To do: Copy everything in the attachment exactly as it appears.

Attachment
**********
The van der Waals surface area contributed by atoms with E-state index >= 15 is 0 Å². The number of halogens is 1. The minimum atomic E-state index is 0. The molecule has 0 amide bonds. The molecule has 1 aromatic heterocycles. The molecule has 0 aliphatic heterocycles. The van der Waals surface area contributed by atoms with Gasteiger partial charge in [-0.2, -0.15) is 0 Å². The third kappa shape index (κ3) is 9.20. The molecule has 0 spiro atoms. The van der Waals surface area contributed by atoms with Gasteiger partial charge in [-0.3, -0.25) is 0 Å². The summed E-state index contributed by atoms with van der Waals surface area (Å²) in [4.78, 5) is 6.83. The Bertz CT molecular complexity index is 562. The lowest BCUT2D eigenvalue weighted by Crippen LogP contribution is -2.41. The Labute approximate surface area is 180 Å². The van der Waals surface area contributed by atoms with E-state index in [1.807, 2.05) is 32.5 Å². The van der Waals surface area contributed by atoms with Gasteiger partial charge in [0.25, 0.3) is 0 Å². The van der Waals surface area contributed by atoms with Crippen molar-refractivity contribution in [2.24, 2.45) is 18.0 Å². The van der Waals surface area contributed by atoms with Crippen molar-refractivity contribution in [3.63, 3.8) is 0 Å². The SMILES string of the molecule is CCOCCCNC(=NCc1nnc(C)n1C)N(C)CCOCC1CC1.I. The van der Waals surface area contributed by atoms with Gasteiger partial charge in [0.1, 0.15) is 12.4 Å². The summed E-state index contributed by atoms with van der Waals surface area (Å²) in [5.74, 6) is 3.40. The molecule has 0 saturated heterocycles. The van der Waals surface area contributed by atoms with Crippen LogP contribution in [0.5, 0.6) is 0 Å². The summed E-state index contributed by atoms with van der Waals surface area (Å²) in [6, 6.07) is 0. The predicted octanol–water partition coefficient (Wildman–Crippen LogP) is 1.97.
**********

The van der Waals surface area contributed by atoms with E-state index >= 15 is 0 Å². The number of halogens is 1. The minimum atomic E-state index is 0. The molecule has 0 amide bonds. The molecule has 1 aromatic heterocycles. The molecule has 0 aliphatic heterocycles. The van der Waals surface area contributed by atoms with Gasteiger partial charge in [-0.2, -0.15) is 0 Å². The third kappa shape index (κ3) is 9.20. The molecule has 0 spiro atoms. The van der Waals surface area contributed by atoms with Gasteiger partial charge in [-0.3, -0.25) is 0 Å². The summed E-state index contributed by atoms with van der Waals surface area (Å²) in [4.78, 5) is 6.83. The Bertz CT molecular complexity index is 562. The lowest BCUT2D eigenvalue weighted by Crippen LogP contribution is -2.41. The Labute approximate surface area is 180 Å². The van der Waals surface area contributed by atoms with E-state index in [1.807, 2.05) is 32.5 Å². The van der Waals surface area contributed by atoms with Gasteiger partial charge in [0.25, 0.3) is 0 Å². The van der Waals surface area contributed by atoms with Crippen molar-refractivity contribution in [2.24, 2.45) is 18.0 Å². The van der Waals surface area contributed by atoms with Crippen molar-refractivity contribution in [3.63, 3.8) is 0 Å². The SMILES string of the molecule is CCOCCCNC(=NCc1nnc(C)n1C)N(C)CCOCC1CC1.I. The van der Waals surface area contributed by atoms with Gasteiger partial charge in [0.1, 0.15) is 12.4 Å². The summed E-state index contributed by atoms with van der Waals surface area (Å²) in [5.74, 6) is 3.40. The molecule has 0 saturated heterocycles. The van der Waals surface area contributed by atoms with Crippen LogP contribution in [0.5, 0.6) is 0 Å². The summed E-state index contributed by atoms with van der Waals surface area (Å²) in [6, 6.07) is 0. The predicted octanol–water partition coefficient (Wildman–Crippen LogP) is 1.97.